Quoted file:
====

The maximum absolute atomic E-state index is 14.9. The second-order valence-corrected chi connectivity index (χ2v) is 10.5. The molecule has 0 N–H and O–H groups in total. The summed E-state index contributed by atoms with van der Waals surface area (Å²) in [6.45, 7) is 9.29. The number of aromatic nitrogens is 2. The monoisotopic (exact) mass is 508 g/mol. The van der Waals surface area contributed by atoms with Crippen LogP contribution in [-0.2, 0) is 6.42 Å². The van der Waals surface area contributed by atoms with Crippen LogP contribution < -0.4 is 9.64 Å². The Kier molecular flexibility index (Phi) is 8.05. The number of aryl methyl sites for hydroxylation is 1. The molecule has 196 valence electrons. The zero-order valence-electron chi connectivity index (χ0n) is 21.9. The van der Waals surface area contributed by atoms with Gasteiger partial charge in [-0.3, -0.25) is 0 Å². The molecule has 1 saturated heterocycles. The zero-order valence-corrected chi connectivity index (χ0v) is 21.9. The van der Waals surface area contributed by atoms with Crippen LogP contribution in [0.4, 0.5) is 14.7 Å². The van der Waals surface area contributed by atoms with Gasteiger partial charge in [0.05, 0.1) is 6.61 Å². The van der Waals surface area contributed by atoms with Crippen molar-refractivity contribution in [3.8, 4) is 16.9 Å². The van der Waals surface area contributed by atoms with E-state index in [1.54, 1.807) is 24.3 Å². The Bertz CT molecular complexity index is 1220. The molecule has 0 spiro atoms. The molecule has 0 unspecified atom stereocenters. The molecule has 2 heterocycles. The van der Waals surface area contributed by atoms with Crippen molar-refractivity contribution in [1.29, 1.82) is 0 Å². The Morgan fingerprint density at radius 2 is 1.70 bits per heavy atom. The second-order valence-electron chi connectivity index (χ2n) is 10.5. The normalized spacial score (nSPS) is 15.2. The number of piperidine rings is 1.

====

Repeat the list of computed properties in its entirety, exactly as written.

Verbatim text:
The maximum absolute atomic E-state index is 14.9. The second-order valence-corrected chi connectivity index (χ2v) is 10.5. The molecule has 0 N–H and O–H groups in total. The summed E-state index contributed by atoms with van der Waals surface area (Å²) in [6.45, 7) is 9.29. The number of aromatic nitrogens is 2. The monoisotopic (exact) mass is 508 g/mol. The van der Waals surface area contributed by atoms with Crippen LogP contribution in [-0.2, 0) is 6.42 Å². The van der Waals surface area contributed by atoms with Crippen LogP contribution < -0.4 is 9.64 Å². The Kier molecular flexibility index (Phi) is 8.05. The number of aryl methyl sites for hydroxylation is 1. The molecule has 196 valence electrons. The zero-order valence-electron chi connectivity index (χ0n) is 21.9. The van der Waals surface area contributed by atoms with Gasteiger partial charge in [-0.3, -0.25) is 0 Å². The molecule has 1 saturated heterocycles. The zero-order valence-corrected chi connectivity index (χ0v) is 21.9. The van der Waals surface area contributed by atoms with Crippen LogP contribution in [0.4, 0.5) is 14.7 Å². The van der Waals surface area contributed by atoms with Gasteiger partial charge in [0.05, 0.1) is 6.61 Å². The van der Waals surface area contributed by atoms with Crippen molar-refractivity contribution in [3.8, 4) is 16.9 Å². The van der Waals surface area contributed by atoms with E-state index in [1.54, 1.807) is 24.3 Å². The Bertz CT molecular complexity index is 1220. The molecule has 0 spiro atoms. The molecule has 0 unspecified atom stereocenters. The molecule has 2 heterocycles. The van der Waals surface area contributed by atoms with Crippen molar-refractivity contribution in [1.29, 1.82) is 0 Å². The Morgan fingerprint density at radius 2 is 1.70 bits per heavy atom. The second-order valence-electron chi connectivity index (χ2n) is 10.5. The normalized spacial score (nSPS) is 15.2. The number of piperidine rings is 1.